I think that often we forget that God has not intended us to live out our life of faith alone. So, often we talk about "my faith," or "my church," or "my beliefs," or, even, "my God." But, this is not God’s intent for us. The nature of faith is communal. It is about learning and growing together, about embarking upon a journey of faith that is not individualized or isolationist, but that is lived out communally, within a body of believers, in a congregation. People of faith who are joined together in the body of Christ. We say the words with each baptism--”We welcome you into the body of Christ…”
It is here, in this community of believers, that we learn what it means to be Christ’s disciples. Where we begin to experience what “faith working through love” really is. Where we learn to freely live out in faith the whole law as contained in the single command, “You shall love your neighbor as yourself.”
Here, in this place, we love, we laugh, we grow. And, we make mistakes.
Yes, we make mistakes. We do. We are not perfect. None of us. There is not one of us able to keep the law, even as hard as we might try. We make mistakes.
When this happens, when we or when someone else makes a mistake, what is to be our response? I know what is our response often is. And I’m not pointing any fingers here, because, I am as guilty as anyone. Often, our response is to judge. To either tell that person that they are wrong, that they have sinned, or, even more likely, to talk about that person among ourselves, to gossip about them over coffee. Either way, to judge them.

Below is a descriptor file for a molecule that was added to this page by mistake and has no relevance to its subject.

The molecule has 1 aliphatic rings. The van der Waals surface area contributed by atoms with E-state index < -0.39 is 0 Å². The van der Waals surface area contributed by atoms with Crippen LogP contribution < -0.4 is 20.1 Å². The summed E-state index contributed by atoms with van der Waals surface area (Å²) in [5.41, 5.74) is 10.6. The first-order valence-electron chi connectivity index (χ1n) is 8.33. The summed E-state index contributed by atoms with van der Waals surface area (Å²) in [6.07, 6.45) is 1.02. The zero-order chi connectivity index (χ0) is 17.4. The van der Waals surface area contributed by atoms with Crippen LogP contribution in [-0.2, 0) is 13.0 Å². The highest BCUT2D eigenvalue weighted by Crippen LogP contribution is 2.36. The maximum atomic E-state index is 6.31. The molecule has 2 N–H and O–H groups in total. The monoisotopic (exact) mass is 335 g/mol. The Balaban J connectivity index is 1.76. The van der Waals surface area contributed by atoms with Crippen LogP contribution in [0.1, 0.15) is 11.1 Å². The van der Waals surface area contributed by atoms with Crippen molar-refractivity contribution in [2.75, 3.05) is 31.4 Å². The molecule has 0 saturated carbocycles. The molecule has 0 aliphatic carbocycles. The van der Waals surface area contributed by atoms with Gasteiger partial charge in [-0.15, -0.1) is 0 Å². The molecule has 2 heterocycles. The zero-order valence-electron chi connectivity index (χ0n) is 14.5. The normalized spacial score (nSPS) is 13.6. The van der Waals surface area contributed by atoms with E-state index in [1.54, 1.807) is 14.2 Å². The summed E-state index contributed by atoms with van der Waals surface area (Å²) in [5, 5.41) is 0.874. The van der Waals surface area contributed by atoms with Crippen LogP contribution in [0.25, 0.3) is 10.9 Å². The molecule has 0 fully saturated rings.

When I was in my early twenties, I was a member of a small church in the southern part of Los Angeles County. The congregation there was very warm and welcoming and one family, in particular, led the way. They were a large family--ten kids. And, as large families do, they immediately brought newcomers into the fold and welcomed you as one of their own. All of them--adults and children--belonged to this congregation. All of them, except one. One of them, a daughter, had gone through a divorce. She had divorced her husband because she had refused to remain in her marriage--a marriage marked by both verbal and physical abuse. The congregation insisted she remain in her marriage. Yet, in trying to protect both herself and her children, she refused. And, in response, the congregation, led by her own father as council president, stood in judgment of her and, eventually, excommunicated her. She stopped attending that church. In fact, she stopped attending any church.